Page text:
Khor Reports: The risks in unequal trade deals has long been recognized, even in the earliest days of the international push for change for sustainability in its broadest sense (inter-generational equity and more) . The UN’s "Our Common Future" / Brundtland Report of 1987 was still heavy on a government role and the principle of “sharing” and conflict mitigation between unequal institutions in the developed world and the developing world. This thinking seems of lower currency in the 2000s sustainability movement (or not highly practiced), including in the sector of palm oil sustainability, which has been narrowly driven on the basis of eco-certification or labeling. The narrower approach is associated with greater competition among NGOs for control of market share in eco-labels and market access policies, as seen across various agro-commodities. In palm oil, top Indonesia policy makers and industry associations are stepping up on regulatory changes and plans for national spatial landuse mapping. Is this the return of government to mediate the uneven negotiations of the big B2NGO2B deal phase? Also witness Australia state government moves to raise the standard on NGO claims and reduce the problem of market boycotts; /khorreports-palmoil/2014/04/australia-resource-industries-seek-ban.html.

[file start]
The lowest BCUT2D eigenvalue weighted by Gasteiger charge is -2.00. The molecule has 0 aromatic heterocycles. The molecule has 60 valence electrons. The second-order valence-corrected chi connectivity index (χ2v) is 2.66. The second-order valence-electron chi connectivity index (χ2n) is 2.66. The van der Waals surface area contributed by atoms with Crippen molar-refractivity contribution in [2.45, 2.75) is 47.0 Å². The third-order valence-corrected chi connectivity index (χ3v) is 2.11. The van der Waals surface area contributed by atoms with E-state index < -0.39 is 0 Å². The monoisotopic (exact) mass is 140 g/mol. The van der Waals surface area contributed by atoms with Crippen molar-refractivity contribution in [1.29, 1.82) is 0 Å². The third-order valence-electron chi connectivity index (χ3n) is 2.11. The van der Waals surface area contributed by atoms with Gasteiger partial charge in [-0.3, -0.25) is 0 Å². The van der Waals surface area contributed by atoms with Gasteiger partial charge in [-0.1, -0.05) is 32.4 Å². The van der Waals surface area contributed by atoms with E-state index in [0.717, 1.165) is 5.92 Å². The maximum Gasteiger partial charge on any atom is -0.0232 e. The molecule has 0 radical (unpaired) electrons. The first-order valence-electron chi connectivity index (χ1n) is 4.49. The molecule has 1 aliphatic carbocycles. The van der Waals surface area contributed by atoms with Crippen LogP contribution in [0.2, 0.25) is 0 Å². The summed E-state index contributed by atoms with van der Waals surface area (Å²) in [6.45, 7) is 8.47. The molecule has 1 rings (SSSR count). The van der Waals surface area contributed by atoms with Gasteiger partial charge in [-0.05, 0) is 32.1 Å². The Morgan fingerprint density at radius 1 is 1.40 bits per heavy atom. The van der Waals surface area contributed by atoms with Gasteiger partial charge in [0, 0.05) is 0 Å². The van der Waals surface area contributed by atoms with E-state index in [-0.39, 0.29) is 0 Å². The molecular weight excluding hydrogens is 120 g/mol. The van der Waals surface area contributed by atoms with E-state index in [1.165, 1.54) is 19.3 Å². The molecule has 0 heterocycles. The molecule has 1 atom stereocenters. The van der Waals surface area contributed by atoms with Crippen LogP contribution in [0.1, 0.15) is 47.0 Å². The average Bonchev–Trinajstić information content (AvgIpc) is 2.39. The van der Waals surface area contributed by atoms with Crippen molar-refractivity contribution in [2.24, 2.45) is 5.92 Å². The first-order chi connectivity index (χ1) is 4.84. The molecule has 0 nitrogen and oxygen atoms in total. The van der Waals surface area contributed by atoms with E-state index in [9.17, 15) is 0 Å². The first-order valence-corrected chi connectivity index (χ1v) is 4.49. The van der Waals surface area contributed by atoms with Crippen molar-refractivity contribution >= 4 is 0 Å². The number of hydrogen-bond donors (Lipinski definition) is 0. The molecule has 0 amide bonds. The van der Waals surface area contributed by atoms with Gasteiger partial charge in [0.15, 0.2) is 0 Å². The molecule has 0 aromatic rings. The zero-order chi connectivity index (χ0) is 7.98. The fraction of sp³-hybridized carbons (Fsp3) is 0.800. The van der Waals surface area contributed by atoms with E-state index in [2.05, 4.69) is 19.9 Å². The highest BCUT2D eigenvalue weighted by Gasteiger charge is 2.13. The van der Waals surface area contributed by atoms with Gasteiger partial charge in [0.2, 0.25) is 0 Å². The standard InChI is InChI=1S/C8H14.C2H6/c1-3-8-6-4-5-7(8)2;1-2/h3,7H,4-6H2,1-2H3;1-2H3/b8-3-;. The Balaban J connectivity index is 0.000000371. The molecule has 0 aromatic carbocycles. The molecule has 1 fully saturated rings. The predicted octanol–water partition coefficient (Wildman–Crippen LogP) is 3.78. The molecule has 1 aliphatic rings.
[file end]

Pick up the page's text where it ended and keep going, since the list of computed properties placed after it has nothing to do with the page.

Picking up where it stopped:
Palm oil certification gets int’l support by Tama Salim, The Jakarta Post, Jakarta | Business | Sat, October 04 2014, 1:19 PM; "Indonesia, the world’s largest producer of palm oil, has launched an internationally backed nationwide program to improve the livelihoods of small-scale oil palm growers by helping them obtain national certification for sustainable practices....The Agriculture Ministry, in partnership with the United Nations Development Program (UNDP), officially launched the Sustainable Palm Oil Initiative’s (SPOI) national platform to help low-income oil palm farmers increase their productivity and improve environmental management....Agriculture Minister Suswono said the UNDP had donated US$15.5 million for the five-year program, which aims to get smallholders to abide by Indonesian Sustainable Palm Oil (ISPO) standards, a mandatory sustainability certificate introduced by the government in 2010....According to Suswono, the SPOI program is targeting 4.4 million hectares of oil palm smallholdings, or equal to 44 percent of the country’s total oil palm plantation area. As many as 2.2 million farmers tend the smallholdings, most of which are in need of revitalization and better management. He said he hoped the program would help plantations drive up productivity by at least 5 tons per hectare. Currently, small-scale growers produce 2.5 to 3 tons of crude palm oil (CPO) per hectare, lower than the private sector’s production potential of 6 tons per hectare....The international community, however, has been loathe to recognize the ISPO, saying it does not do enough to ensure sustainability, especially since Indonesia has a weak system of law enforcement. The ISPO lacks 11 percent of the indicators found in the RSPO, including high conservation value, while the RSPO will need 25 percent additional indicators to fully comply with the ISPO.... http://www.thejakartapost.com/news/2014/10/04/palm-oil-certification-gets-int-l-support.html